How to Make Halloween Trick-or-Treating Bags & Treats

A fun project to make each year's Halloween special is a trick-or-treating bag.  I've made a few before that I'll be sharing pictures of today, two of which I loved how they turned out and one year's was a "This didn't work so well but I'm going to just wing it and keep going because I've spent the money and time already" kind of evening.

I'm pulling from my original post last year about How to Make A Halloween Trick or Treating Bag so you'll see some of the same content below from those bags in 2014, plus pictures of the bags I made in 2015 (the semi-fails), and the bags from 2016.

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Halloween Bags


I purchased my plain canvas bags from Michael's using a coupon (recommended method, they're inexpensive there) as well as the fabric paint, tape, rubber crow stamp and letters to spell out B-O-O, black and orange felt swatches, pre-made felt bats, and hot glue gun.  You can also find the canvas bags on Amazon if you're making multiples.   

Using the tape and a ruler - I spaced out the tape into straight rows across the bottom of the bags.  I placed a piece of cardboard inside of the bags to prevent the paint from bleeding through the fabric to the back of the bag.  ***THIS IS IMPORTANT!***

While the paint was drying, I cut out the strips of felt fabric, plugged in the hot glue gun, and began to twirl the felt fabric around and around to create a felt flower.  I carefully applied a thin layer of hot glue along the rows of felt on the bottom of the flower to help keep it together but be careful not to apply too much as it will cause the flower to stick up off of the bag.

Now you can lay the attachments on top of the bag to figure out which layout looks best to you.  I fiddled with the layout of the flowers and bat for a few minutes to assess what I liked best.  Once you have your idea in mind, you can begin to hot glue the felt flowers onto the bags.  I intentionally made opposite colored flowers for the bags so that they would be a little different.  

I removed the tape when I was confident the paint was dry enough, then added the stamped letters to spell out BOO and added the crow stamp.  This was difficult because I had to eyeball-estimate spacing out the letters.  After stamping the first bag I also decided I didn't like the exclamation point after BOO so eliminated that on the 2nd bag.

My crow stamp worked better on this bag!


I'll breeze through this year's bags as an honorable mention - for the effort.

I purchased black canvas bags from Michael's, some iron on transfers, puffer paint, hair bows, and Halloween bandannas for fabric.  The iron on transfers didn't take on the canvas and burned a hole in the bag.  Thankfully, I had bought a four pack even though I was making two!  So, I traced and cut out bats on the bags.  I hand stitched the first bandanna onto one of the bags, but that took a while and was very difficult to keep the fabric taught to look nice.  So, lazy me decided to glue the second bandanna onto the second bag.  I don't remember why I added the extra ribbon around it other than to distract from the un-hemmed fabric I guess.  I attached the bows and wrote on the bags with puffer paint and said "oh well" to myself.  The liklihood of the bags being used versus just being nice gift bags that year felt small enough that I didn't want to start over.  =/


In 2016 I was very pleased to pass by some black polka dotted canvas bags at Old Navy for $5 or so, and snatched them up pronto!  I thought these would make the perfect canvas for a Halloween bag.  ;)  I wanted to keep the project simple last year (after the 2015 debacle) so I picked up some black and orange felt, and a couple of felt banners from Michael's knowing I could pull some things from the pre-made banners and still use the banners are actual Halloween decor.  #doublewin #smartshopping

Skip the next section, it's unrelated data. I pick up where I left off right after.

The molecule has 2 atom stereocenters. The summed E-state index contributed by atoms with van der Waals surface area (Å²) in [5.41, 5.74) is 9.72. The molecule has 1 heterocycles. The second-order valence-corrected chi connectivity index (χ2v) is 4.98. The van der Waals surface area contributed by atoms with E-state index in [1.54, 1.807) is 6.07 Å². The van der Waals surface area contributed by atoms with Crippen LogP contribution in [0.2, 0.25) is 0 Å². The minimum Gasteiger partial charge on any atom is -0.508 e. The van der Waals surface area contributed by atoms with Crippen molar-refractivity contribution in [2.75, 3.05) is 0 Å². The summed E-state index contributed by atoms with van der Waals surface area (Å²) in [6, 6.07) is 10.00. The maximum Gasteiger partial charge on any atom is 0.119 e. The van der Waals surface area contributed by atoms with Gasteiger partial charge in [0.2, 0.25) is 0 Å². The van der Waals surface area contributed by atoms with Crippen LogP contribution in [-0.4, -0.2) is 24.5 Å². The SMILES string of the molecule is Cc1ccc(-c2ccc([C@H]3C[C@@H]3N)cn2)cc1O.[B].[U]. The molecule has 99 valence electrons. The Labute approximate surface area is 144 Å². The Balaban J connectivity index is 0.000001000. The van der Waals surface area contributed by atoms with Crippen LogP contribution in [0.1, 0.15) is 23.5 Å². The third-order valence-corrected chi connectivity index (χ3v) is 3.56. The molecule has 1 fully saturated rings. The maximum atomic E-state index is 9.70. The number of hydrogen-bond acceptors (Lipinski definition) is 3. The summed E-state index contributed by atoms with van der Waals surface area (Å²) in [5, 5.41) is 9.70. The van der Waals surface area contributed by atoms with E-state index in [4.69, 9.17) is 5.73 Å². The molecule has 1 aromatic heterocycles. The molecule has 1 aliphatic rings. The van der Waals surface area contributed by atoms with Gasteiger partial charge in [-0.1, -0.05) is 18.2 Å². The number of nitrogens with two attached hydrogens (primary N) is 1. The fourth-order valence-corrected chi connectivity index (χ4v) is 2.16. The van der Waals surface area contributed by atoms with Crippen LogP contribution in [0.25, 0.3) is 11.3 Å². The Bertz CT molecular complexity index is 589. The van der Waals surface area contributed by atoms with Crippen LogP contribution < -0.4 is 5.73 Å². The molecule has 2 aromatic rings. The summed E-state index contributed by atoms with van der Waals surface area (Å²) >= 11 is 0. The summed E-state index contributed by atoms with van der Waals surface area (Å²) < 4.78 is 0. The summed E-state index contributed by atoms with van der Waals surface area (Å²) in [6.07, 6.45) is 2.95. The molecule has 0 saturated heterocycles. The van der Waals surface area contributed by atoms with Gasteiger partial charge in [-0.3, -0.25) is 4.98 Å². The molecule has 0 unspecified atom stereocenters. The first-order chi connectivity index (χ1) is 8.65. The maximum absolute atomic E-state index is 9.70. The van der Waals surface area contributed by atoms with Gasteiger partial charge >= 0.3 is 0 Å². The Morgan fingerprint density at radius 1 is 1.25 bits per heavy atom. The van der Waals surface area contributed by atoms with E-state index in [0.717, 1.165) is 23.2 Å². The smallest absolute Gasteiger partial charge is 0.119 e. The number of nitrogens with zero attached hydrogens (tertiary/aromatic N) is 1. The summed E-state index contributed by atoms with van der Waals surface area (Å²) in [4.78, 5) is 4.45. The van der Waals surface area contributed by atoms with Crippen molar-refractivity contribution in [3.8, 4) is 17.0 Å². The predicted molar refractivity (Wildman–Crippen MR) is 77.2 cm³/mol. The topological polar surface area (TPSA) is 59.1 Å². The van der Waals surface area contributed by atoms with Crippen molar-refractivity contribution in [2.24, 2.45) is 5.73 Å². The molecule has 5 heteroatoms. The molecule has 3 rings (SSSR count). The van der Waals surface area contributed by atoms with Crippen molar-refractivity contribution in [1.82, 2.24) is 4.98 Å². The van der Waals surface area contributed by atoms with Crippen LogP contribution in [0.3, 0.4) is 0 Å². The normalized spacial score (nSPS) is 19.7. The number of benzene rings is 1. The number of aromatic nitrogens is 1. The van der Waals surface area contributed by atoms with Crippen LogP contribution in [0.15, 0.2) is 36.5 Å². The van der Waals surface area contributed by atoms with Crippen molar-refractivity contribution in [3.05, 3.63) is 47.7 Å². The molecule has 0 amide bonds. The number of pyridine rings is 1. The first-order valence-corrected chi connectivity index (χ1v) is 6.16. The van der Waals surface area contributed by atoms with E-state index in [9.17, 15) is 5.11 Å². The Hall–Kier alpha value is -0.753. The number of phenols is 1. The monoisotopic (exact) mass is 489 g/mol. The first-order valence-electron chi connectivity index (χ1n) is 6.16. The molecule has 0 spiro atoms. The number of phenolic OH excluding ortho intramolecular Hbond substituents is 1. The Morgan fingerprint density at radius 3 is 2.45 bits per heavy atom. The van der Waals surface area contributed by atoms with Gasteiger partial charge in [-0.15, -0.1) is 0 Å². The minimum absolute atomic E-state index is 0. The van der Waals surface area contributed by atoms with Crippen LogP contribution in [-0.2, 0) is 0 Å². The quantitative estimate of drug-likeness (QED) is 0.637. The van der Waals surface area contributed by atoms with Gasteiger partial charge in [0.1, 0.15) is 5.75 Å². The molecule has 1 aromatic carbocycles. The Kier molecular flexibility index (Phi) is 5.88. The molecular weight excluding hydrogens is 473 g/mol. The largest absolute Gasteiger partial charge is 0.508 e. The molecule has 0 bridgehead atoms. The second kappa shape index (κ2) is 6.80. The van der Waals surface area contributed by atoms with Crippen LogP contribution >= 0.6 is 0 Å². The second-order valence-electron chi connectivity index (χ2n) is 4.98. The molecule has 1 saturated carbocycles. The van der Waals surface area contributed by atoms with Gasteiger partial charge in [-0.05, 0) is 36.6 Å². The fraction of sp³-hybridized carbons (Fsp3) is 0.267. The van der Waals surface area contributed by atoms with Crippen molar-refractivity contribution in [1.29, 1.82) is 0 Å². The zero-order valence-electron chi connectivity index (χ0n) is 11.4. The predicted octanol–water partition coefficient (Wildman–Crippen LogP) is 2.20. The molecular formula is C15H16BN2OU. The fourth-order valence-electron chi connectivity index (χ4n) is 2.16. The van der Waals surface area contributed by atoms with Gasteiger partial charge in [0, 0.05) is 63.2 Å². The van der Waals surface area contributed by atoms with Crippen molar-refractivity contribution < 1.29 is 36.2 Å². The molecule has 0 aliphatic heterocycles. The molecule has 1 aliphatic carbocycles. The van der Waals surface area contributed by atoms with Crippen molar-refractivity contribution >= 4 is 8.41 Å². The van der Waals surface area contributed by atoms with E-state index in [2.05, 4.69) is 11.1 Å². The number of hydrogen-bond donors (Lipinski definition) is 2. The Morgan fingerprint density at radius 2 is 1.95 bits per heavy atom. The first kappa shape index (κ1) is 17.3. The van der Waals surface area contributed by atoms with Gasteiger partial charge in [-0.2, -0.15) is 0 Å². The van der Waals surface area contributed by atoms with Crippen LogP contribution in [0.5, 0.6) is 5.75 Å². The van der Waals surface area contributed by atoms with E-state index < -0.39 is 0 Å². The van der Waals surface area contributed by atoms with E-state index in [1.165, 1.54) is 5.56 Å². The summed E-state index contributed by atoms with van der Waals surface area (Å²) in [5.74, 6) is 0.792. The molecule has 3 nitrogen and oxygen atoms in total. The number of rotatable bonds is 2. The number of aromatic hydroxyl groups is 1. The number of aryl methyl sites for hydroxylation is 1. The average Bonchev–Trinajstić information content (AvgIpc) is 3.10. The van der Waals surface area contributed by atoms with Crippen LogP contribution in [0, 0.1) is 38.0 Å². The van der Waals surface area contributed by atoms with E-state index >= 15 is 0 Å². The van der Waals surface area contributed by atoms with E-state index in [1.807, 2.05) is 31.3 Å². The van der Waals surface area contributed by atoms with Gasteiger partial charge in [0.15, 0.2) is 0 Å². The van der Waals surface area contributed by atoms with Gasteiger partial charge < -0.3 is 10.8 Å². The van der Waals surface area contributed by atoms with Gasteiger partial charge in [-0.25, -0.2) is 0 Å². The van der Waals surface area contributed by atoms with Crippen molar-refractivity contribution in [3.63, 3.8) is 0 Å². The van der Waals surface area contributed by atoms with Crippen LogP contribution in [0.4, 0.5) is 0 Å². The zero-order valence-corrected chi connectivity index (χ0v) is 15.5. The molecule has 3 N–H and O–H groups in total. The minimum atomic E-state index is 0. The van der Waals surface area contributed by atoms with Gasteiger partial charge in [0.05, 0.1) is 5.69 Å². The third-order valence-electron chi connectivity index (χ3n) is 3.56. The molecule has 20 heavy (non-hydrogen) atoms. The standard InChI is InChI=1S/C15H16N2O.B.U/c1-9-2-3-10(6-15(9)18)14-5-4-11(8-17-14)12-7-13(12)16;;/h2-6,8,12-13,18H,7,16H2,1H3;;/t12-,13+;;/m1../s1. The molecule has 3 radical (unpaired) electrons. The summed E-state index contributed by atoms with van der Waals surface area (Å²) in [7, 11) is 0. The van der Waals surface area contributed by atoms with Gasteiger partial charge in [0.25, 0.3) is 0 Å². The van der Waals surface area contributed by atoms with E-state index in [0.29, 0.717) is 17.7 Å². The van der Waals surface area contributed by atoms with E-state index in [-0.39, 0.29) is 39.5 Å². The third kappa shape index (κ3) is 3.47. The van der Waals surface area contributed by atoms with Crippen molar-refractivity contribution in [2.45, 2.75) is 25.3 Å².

I pulled out the pre-cut jack-o-lantern face & stems from the banner packages, cut out my own pumpkins from the orange felt and bats from the black felt, and hot glued them onto the bags.  Easy peasy.


Part of the excitement in giving these bags was the goodies I put together to fill up the bags each year. 

In 2014, I found a bunch of free printable's from multiple sites to attach to mini gifts and snacks to put into the bag.  I didn't want to give only candy since there would be a lot the following week from Trick-or-Treating.

Treats before assembled!

Some ideas I used are as follows:

  1. Halloween pencils for school
  2. Halloween stickers
  3. Halloween erasures for school
  4. "Smell my Feet" - nail polish, mini lotion, and Bath and Body Works hand sanitizer 
  5. Bat masks from Michael's
  6. "Pumpkin Poo" - cheese balls
  7. "S'more Spooky Fun" - graham crackers, Hershey bars, and ghost Peep marshmallows
  8.  Cookie mix in a jar and I added instructions on top
  9. Additional candy - just a little!

In 2015 I used less printables and picked up some things from Michael's, Wal-Mart, and Target to add to the bags like Halloween bows, hair ties, jewelry, and Lokai bracelets

I also set up a fun little game using a black Halloween tree and mini pumpkins and mini cauldrons.  Each pumpkin had either a funny Halloween joke or riddle, or a number on it to be able to draw small gifts from a bag like black and orange beads, face masks, books, socks, etc.

In 2016, I picked up Halloween socks, melting beads, gifts, Harry Potter brooms (Nimbus ?), Halloween hand sanitizer, and candy from the Chocolate Bar.  My gifts had to evolve as the recipient's ages got older!

You can find most of this above and more ideas on my Halloween Pinterest page.  Have you ever made Halloween trick-or-treating bags?  I'd love to see them and hear what you did differently.  I won't be making any this year, but look forward to dabbling in the fun in the years to come.